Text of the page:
I couldn’t find West Fork Grill (1200 Summit Ave, Ste. 100) the first time I went. A friend had invited me to lunch there, and I assumed it was in a stand-alone building or a shopping center. At the very least, I thought it would have a sign out front — but no. I’m all for hidden restaurant gems, but not even the reliable Siri could guide me to this promised lunch. I finally called the grill for directions and realized I had driven by it several times already.
The place, on the first floor of the Summit Office Park building, kind of looks like the office snack bar. But the owners, the same folks who own Chadra Mezza and Grill (1622 Park Place Ave.), must have seen some serious potential in this nook inside an office tower. I didn’t, at least at first glance.
It’s a counter-service joint with pre-packaged sandwiches, desserts, and snacks and a few chafing dishes containing hot grub. There are only six tables in the tiny dining room.
As I waited for my guest to arrive, I noticed a steady stream of people coming in for take-out food. Clearly there’s a demand for chow in that building. But drawing customers from a captive audience isn’t the same as being good enough to make the café a destination. I remained skeptical.
The lunch menu is mostly sandwiches, wraps, and salads, and everything is reasonably priced (between $4 and $8). I’m a sucker for Chadra’s gyro, so I ordered the West Fork version ($6) seeking comfort in the strange environs. The goliath meat wrap came on fluffy, fresh pita bread and was crammed full of enough tender mix of beef and lamb to fill a quarry. The tzatziki sauce was lemony and fresh, though I could have used more of it.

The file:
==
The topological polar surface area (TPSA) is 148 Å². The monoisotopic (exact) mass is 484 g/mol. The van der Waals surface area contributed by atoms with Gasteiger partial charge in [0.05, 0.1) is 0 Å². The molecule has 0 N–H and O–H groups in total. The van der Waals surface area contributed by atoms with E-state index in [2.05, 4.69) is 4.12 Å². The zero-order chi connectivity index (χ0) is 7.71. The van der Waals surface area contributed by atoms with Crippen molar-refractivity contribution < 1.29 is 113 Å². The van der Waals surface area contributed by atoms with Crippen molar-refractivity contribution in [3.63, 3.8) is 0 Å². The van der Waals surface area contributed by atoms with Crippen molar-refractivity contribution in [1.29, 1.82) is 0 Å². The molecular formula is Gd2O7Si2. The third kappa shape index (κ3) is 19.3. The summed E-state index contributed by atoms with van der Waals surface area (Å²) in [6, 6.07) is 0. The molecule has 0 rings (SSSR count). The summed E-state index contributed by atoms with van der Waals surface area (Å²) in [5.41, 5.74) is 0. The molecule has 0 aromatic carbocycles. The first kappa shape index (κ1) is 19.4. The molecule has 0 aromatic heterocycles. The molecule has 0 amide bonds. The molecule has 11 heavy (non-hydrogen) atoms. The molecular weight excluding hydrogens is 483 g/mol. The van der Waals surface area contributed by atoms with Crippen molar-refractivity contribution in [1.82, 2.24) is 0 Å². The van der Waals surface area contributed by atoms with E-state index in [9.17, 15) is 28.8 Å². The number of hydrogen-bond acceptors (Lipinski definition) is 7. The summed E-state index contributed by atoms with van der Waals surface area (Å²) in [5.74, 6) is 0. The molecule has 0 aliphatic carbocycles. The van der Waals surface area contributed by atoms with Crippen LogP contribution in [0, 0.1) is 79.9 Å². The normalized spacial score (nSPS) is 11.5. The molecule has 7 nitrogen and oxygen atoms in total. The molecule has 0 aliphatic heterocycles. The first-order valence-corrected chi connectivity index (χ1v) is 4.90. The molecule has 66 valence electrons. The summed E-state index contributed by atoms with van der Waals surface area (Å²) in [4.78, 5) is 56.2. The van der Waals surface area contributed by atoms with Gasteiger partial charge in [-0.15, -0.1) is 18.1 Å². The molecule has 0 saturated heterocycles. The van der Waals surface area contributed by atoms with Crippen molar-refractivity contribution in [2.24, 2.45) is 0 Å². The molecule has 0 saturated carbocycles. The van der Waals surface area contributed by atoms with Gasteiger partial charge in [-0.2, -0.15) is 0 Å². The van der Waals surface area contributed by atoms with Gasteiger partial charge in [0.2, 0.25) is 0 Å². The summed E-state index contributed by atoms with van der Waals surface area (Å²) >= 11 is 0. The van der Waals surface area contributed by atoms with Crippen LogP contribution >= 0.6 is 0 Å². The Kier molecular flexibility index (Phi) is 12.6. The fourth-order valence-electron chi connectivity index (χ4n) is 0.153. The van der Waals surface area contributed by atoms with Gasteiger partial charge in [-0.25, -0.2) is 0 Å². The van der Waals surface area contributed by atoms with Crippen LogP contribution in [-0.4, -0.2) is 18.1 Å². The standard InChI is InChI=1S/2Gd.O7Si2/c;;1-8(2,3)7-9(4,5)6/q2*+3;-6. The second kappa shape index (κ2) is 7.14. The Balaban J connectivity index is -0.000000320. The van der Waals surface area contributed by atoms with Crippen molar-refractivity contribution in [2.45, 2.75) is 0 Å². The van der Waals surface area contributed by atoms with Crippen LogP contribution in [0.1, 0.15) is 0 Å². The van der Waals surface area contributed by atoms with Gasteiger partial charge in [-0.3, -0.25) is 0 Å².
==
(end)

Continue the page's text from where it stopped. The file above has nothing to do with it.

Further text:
I was more impressed by the daily special of paprika chicken topped with chardonnay-soaked sundried tomatoes and an olive medley, with roasted garlic-and- rosemary potatoes on the side. The chicken was a tad tough, perhaps from sitting in a chafing dish for too long, but the flavor was bright and zesty.
The plastic cutlery and Styrofoam boxes were somewhat off-putting. My wobbly little knife barely cut through the chicken. In that sense, the food suffered a bit for its setting and concept. But judged by itself, it was an excellent lunch.
Our counter servers were engaging and enthusiastic, and they seemed to have developed a rapport with some of the many regular customers. As for those pre-packaged goodies? They all looked amazing. I took home a trio of tasty, brightly colored petit fours ($3) and was tempted by the yogurt parfait ($3).
I guess I’ll have to let Siri know about the place, although if I do that she’ll just go and tell everyone else. So much for a hidden gem.
Contact Chow, Baby at email@example.com